This checklist is designed to help you systematically tackle small changes that will lead you to long-term recovery. Tick the box as you complete each task.
Purchase a journal that makes you smile every time you look at it.
Decide if you’ve reached your rock bottom.
Ask yourself if you’re ready to do what it takes to quit bulimia.
In your journal, record the lowest moment you’ve had while acting out in your eating disorder.
Record the dreams you’ve given up on because of your eating disorder.
Imagine what you would feel like if you could realize those dreams.
Decide to stop restricting food.
Start re-feeding your body healthy, recovery-supportive foods.
Ponder the pain you are trying to avoid through your bulimia. How can you address it in a more effective way?
Commit to one area of your life that feels uncertain and do what you can to bring a healthy level of certainty to it.
Actively cultivate feelings of significance by perusing something that fosters that feeling within you.
Create some variety in your life by diverting from your usual routine.
Reach out and connect with someone you’d like to get to know more deeply.
Share about your bulimia with one safe person.
Read one hopeful book about someone successfully recovering from bulimia.
Cultivate a calming breathing practice.
Research the various healing modalities outlined in Rather than Rehab and decide where you’d like to start.
Do one thing you have been putting off because of your eating disorder.
Monitor your thoughts and begin changing the (-) ones to (+) ones.
Remove all binge or trigger foods from your kitchen.
Create one healthy new habit and commit to it for the next 21 days.
List the top 10 people you spend the most time with and gently remove the ones that don’t serve your recovery.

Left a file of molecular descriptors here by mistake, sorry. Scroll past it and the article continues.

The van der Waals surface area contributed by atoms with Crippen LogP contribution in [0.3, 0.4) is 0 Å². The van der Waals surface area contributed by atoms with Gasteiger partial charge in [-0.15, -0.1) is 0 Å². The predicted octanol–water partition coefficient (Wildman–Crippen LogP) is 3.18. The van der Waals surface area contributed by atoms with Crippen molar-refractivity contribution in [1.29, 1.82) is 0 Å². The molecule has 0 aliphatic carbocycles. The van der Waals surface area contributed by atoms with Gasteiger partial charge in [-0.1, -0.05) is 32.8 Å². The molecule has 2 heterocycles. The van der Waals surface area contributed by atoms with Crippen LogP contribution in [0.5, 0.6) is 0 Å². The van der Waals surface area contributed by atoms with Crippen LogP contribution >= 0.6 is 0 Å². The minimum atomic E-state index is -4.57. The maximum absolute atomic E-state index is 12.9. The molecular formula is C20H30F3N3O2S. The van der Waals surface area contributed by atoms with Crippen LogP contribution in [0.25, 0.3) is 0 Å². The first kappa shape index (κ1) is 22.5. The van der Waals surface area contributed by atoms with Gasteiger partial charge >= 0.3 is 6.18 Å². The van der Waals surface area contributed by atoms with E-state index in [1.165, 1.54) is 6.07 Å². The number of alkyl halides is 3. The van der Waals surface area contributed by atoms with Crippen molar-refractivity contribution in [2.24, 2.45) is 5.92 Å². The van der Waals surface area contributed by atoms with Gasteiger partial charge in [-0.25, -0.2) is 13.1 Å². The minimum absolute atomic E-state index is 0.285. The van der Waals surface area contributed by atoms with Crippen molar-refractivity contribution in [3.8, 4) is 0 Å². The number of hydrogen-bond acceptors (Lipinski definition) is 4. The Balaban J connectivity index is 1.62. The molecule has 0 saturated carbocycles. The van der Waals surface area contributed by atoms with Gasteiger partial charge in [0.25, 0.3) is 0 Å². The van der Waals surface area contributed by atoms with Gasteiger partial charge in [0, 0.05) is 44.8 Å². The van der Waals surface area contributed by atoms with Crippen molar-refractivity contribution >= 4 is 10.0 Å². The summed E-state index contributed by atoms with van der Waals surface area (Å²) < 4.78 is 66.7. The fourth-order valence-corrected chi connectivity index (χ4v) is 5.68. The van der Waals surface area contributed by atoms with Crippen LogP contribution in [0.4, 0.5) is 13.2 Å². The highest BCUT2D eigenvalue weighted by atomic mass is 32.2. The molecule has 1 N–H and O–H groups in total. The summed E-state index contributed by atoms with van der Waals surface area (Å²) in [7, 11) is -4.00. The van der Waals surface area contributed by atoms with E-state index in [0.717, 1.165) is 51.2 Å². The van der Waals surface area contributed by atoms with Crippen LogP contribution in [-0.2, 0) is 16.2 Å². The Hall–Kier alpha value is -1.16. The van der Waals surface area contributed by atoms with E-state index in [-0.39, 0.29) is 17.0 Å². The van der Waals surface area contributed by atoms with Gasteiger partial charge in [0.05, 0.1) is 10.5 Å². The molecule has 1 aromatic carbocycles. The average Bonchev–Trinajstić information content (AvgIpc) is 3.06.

Do five things in your home that will help make it a nurturing haven rather than a triggering hell.
Join a recovery supportive MeetUp group.
Throw away your scale.
Stock your fridge with lots of veggies and fresh fruits.
If you don’t have one, buy yourself a blender that makes you smile and that crushes everything you put into it.
Make a green smoothie. You never know what kind of healthy habit you might start with this one action.
Get yourself a large water container you LOVE drinking from and start using it!
Get your blood panel done to see what nutrients you may be missing.
Commit to supplementing to balance your body’s nutrient levels.
Move everyday for at least 30 minutes. Preferably more.
Create a sanctuary in your bedroom and sleep in it at least 7-8 hours each night.
Commit to removing about 10% of your binge/purge episodes this week. If you normally have behaviors 20 times, commit to only 18. If you have them 7 days a week, commit to only 6. Tell your accountability partner and check in next week with your successful report!
Check in with your thoughts again. Are they disempowering or empowering. Seek to transform them to the latter.
Purchase some Epsom salts for future nurturing baths.
Go to yoga.
Start a new hobby.
Learn to meditate.
Measure your progress in your journal. Track the positive days and notice what makes them that way. What were your thoughts? What were your actions? Do more of those.
List the positive things your eating disorder seems to have provided.
List the things it has robbed you of.
Write down 10 things you absolutely love about yourself.
Begin to ponder the thought, “What would I be doing if no one was looking?” This will help you dive into what really makes you tick, not what you think you should be doing for outside validation or approval. This can include your hobbies, your career, your choice of a love partner, your clothing style, etc.
When you’re stuck in an indecisive moment, simply do the next right thing. You will know what that is. Do it now.
Do a stress reducing activity.
Create something out of nothing.
Invite your best and recovery supportive friends out on a day hike or nature walk.
Plan a future holiday you will gift yourself on the 1-year anniversary of your recovery.
Eat only when hungry.
Stop when moderately full. (Duh, right? Simple, but not always easy.)
Eat slowly and with gratitude.
Start a food journal if this is helpful.
Look in the mirror naked and tell yourself how much you love your body. If you have to fake it until you make it, then do so! Remember all the things your body DOES for you. It’s not an ornament.
Clean out your closet. Remove all items you don’t feel sexy or attractive wearing. Life is too short.
Add a few items to your wardrobe you feel the absolute shit wearing!
Create a habit of gratitude. This may mean writing in your journal or it may mean meditating about all the things you’re grateful for during your day.
As you release your bulimia, begin to cultivate gratitude for it. It has helped you survive.
Write a farewell letter to your eating disorder.
As you feel led, begin sharing your recovery journey with those around you. You never know whom you will help, besides yourself.